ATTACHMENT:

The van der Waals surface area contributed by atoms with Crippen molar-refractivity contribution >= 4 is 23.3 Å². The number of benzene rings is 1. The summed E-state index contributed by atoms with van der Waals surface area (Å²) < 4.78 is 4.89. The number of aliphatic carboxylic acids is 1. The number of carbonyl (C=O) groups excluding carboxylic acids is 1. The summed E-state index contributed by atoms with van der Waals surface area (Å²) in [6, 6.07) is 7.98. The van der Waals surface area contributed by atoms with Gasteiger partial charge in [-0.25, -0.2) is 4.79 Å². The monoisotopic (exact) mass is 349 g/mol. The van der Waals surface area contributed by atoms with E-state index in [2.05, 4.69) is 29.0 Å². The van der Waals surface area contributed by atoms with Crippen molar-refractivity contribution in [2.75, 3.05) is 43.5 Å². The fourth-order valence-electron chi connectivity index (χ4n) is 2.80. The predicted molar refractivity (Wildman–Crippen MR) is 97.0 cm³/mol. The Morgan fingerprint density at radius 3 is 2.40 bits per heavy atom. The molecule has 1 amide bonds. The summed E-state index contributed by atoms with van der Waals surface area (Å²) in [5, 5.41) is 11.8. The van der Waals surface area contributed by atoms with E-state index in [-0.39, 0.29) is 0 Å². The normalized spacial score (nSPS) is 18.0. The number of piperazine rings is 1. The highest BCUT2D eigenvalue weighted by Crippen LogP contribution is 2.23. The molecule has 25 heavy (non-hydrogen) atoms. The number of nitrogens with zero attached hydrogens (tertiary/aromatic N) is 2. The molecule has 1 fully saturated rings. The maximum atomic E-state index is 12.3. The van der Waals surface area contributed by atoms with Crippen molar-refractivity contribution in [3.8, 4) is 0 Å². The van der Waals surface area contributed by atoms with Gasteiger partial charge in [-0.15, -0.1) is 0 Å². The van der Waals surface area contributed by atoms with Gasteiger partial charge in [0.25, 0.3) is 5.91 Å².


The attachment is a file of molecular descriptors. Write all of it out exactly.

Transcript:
The van der Waals surface area contributed by atoms with Crippen molar-refractivity contribution >= 4 is 23.3 Å². The number of benzene rings is 1. The summed E-state index contributed by atoms with van der Waals surface area (Å²) < 4.78 is 4.89. The number of aliphatic carboxylic acids is 1. The number of carbonyl (C=O) groups excluding carboxylic acids is 1. The summed E-state index contributed by atoms with van der Waals surface area (Å²) in [6, 6.07) is 7.98. The van der Waals surface area contributed by atoms with Gasteiger partial charge in [-0.25, -0.2) is 4.79 Å². The monoisotopic (exact) mass is 349 g/mol. The van der Waals surface area contributed by atoms with E-state index in [2.05, 4.69) is 29.0 Å². The van der Waals surface area contributed by atoms with Crippen molar-refractivity contribution in [2.75, 3.05) is 43.5 Å². The fourth-order valence-electron chi connectivity index (χ4n) is 2.80. The predicted molar refractivity (Wildman–Crippen MR) is 97.0 cm³/mol. The Morgan fingerprint density at radius 3 is 2.40 bits per heavy atom. The molecule has 1 amide bonds. The summed E-state index contributed by atoms with van der Waals surface area (Å²) in [5, 5.41) is 11.8. The van der Waals surface area contributed by atoms with E-state index in [-0.39, 0.29) is 0 Å². The normalized spacial score (nSPS) is 18.0. The number of piperazine rings is 1. The highest BCUT2D eigenvalue weighted by Crippen LogP contribution is 2.23. The molecule has 25 heavy (non-hydrogen) atoms. The number of nitrogens with zero attached hydrogens (tertiary/aromatic N) is 2. The molecule has 1 fully saturated rings. The maximum atomic E-state index is 12.3. The van der Waals surface area contributed by atoms with Crippen molar-refractivity contribution in [3.8, 4) is 0 Å². The van der Waals surface area contributed by atoms with Gasteiger partial charge in [-0.15, -0.1) is 0 Å². The van der Waals surface area contributed by atoms with Gasteiger partial charge in [0.25, 0.3) is 5.91 Å².